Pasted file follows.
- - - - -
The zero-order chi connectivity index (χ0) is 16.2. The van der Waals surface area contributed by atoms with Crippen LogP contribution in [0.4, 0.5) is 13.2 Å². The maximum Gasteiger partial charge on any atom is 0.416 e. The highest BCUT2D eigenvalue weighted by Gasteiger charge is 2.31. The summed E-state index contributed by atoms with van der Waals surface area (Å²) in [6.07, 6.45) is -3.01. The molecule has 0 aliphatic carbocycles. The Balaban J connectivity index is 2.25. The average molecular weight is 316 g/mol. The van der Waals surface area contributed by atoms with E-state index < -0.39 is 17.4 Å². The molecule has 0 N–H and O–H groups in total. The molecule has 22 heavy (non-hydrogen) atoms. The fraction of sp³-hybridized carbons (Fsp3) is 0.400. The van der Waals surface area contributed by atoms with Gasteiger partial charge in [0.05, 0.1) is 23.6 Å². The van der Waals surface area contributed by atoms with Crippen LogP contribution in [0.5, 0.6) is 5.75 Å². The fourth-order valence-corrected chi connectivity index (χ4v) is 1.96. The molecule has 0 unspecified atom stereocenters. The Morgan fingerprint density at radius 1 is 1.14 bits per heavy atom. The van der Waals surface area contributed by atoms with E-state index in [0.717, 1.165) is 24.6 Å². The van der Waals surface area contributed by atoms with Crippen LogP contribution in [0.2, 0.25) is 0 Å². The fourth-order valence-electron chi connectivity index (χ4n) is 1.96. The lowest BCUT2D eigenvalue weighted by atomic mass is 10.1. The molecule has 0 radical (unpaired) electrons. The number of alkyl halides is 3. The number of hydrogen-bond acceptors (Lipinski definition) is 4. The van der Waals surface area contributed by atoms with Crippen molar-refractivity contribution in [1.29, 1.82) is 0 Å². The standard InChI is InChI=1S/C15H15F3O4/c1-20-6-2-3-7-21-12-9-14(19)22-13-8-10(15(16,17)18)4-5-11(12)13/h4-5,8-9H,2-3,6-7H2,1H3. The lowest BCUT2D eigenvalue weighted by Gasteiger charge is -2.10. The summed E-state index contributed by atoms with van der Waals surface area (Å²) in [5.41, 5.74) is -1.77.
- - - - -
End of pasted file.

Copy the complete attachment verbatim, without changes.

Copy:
The zero-order chi connectivity index (χ0) is 16.2. The van der Waals surface area contributed by atoms with Crippen LogP contribution in [0.4, 0.5) is 13.2 Å². The maximum Gasteiger partial charge on any atom is 0.416 e. The highest BCUT2D eigenvalue weighted by Gasteiger charge is 2.31. The summed E-state index contributed by atoms with van der Waals surface area (Å²) in [6.07, 6.45) is -3.01. The molecule has 0 aliphatic carbocycles. The Balaban J connectivity index is 2.25. The average molecular weight is 316 g/mol. The van der Waals surface area contributed by atoms with E-state index < -0.39 is 17.4 Å². The molecule has 0 N–H and O–H groups in total. The molecule has 22 heavy (non-hydrogen) atoms. The fraction of sp³-hybridized carbons (Fsp3) is 0.400. The van der Waals surface area contributed by atoms with Gasteiger partial charge in [0.05, 0.1) is 23.6 Å². The van der Waals surface area contributed by atoms with Crippen LogP contribution in [0.5, 0.6) is 5.75 Å². The fourth-order valence-corrected chi connectivity index (χ4v) is 1.96. The molecule has 0 unspecified atom stereocenters. The Morgan fingerprint density at radius 1 is 1.14 bits per heavy atom. The van der Waals surface area contributed by atoms with E-state index in [0.717, 1.165) is 24.6 Å². The van der Waals surface area contributed by atoms with Crippen LogP contribution in [0.2, 0.25) is 0 Å². The fourth-order valence-electron chi connectivity index (χ4n) is 1.96. The lowest BCUT2D eigenvalue weighted by atomic mass is 10.1. The molecule has 0 radical (unpaired) electrons. The number of alkyl halides is 3. The number of hydrogen-bond acceptors (Lipinski definition) is 4. The van der Waals surface area contributed by atoms with Crippen molar-refractivity contribution in [1.29, 1.82) is 0 Å². The standard InChI is InChI=1S/C15H15F3O4/c1-20-6-2-3-7-21-12-9-14(19)22-13-8-10(15(16,17)18)4-5-11(12)13/h4-5,8-9H,2-3,6-7H2,1H3. The lowest BCUT2D eigenvalue weighted by Gasteiger charge is -2.10. The summed E-state index contributed by atoms with van der Waals surface area (Å²) in [5.41, 5.74) is -1.77.